After growing up living around the world, Louise Soraya Black worked at several top City firms and PLC before winning a prize for her first novel, which was published in October 2010. Her book is a love story based in Tehran and she drew on her experiences of living there as well as the fact that she is half-Iranian. She is now focusing on her career as a writer and looking after her young son.
mtl: Hi Louise, please can you tell us why you went into law in London and about your legal career?
Louise: I was born in Surrey and after a few months my mother and I joined my father who was working for Unicef in Nigeria. As a child and teenager we lived in Pakistan, England, Iran, Bangladesh and Indonesia and I attended international schools. As a result of my friends being mostly American, I was keen to go to university in the US but fell in love with Europe during my gap year in France.
I started an English degree in London as I had always loved reading, but found it very traditional. After being exposed to issues that touched on law through working for the student newspaper, I decided to switch my degree to something that I felt was more relevant and interesting. I enjoyed studying law and, like many people, felt encouraged into the City, partly because I wasn’t aware of the other options available.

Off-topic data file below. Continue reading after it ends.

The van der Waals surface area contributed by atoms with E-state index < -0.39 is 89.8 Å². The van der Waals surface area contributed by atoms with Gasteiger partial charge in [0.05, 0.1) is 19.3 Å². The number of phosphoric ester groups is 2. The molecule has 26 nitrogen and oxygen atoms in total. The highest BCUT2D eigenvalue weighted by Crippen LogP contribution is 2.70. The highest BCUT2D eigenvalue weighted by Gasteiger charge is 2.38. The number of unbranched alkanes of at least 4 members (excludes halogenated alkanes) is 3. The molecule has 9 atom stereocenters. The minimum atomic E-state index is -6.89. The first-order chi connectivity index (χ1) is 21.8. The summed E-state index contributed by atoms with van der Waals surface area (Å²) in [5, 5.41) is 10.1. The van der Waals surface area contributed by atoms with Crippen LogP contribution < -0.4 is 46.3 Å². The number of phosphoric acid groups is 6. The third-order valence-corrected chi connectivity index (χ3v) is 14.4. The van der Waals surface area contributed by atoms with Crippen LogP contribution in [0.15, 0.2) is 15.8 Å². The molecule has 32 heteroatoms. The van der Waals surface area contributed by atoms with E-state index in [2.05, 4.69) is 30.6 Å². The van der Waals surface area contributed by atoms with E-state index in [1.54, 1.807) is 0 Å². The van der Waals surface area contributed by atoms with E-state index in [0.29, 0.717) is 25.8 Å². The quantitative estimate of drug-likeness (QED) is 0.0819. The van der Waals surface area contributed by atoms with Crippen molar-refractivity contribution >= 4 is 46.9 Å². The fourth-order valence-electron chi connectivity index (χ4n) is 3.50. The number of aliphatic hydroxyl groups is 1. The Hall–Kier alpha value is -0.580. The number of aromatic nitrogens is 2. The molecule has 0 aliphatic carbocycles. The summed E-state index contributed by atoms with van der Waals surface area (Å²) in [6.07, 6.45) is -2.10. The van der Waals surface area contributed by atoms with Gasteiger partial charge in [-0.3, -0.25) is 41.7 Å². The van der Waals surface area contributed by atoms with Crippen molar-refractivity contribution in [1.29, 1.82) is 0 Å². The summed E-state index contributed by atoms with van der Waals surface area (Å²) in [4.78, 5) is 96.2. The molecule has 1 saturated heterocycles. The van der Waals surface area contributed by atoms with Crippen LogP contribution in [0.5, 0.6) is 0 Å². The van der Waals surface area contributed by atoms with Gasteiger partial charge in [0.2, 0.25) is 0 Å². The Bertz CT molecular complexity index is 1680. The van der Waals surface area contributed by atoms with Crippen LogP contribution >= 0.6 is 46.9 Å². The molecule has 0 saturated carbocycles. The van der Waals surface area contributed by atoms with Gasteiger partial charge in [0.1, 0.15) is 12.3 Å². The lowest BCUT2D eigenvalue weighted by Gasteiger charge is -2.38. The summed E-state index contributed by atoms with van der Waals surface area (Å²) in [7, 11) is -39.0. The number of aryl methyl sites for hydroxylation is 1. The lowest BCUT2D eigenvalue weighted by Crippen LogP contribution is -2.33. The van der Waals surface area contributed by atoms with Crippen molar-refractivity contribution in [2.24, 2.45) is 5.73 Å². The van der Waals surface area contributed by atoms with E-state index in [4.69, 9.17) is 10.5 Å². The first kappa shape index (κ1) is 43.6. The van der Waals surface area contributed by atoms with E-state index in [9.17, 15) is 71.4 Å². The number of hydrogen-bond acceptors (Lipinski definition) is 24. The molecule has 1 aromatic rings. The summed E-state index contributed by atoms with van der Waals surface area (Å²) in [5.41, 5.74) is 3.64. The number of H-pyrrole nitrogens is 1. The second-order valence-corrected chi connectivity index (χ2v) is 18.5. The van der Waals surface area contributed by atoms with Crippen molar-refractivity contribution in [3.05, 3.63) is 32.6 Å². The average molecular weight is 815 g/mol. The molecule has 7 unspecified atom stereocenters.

I did my training contract at Slaughter and May, which is obviously a very good firm and I have some great friends from my time there. I qualified into the Financial Services department and stayed for a year before moving to Travers Smith. I enjoyed research more than transactional work and thought that the role there would be a better match for me.
I enjoyed Travers Smith but even then I knew I would probably end up doing something else in the future as I am not a natural City lawyer. It was also at this point that I started to write my novel and I spent evenings, weekends and holidays writing. Realising that I needed more time to do it and more predictable hours, I left for PLC after two years.
At PLC I set up the Financial Services division and my role involved launching it. The company is a bridge between law and publishing and I enjoyed the writing, even though it was legal rather than creative. Learning to write to deadlines and having to be concise was very useful experience. After eighteen months, with an eye on both my legal and writing careers, I decided that I needed more experience on the front-line and went back to private practice, but this time as a PSL. Writing was still a passion and a hobby and I didn’t want to give up on it, but I was also mindful of my legal career.
In 2006 I started as a PSL at Herbert Smith, which is a fantastic place to work as a support lawyer. I felt part of a dynamic department and gained a lot of useful experience.
By now my novel was nearly complete and I was busy editing it down from 100,000 words to 70,000. I worked a four-day week and the firm knew that I used the remaining day to write. If my book hadn’t been published then no doubt I would still be there.
mtl: How did you get your book published and can you tell us about it?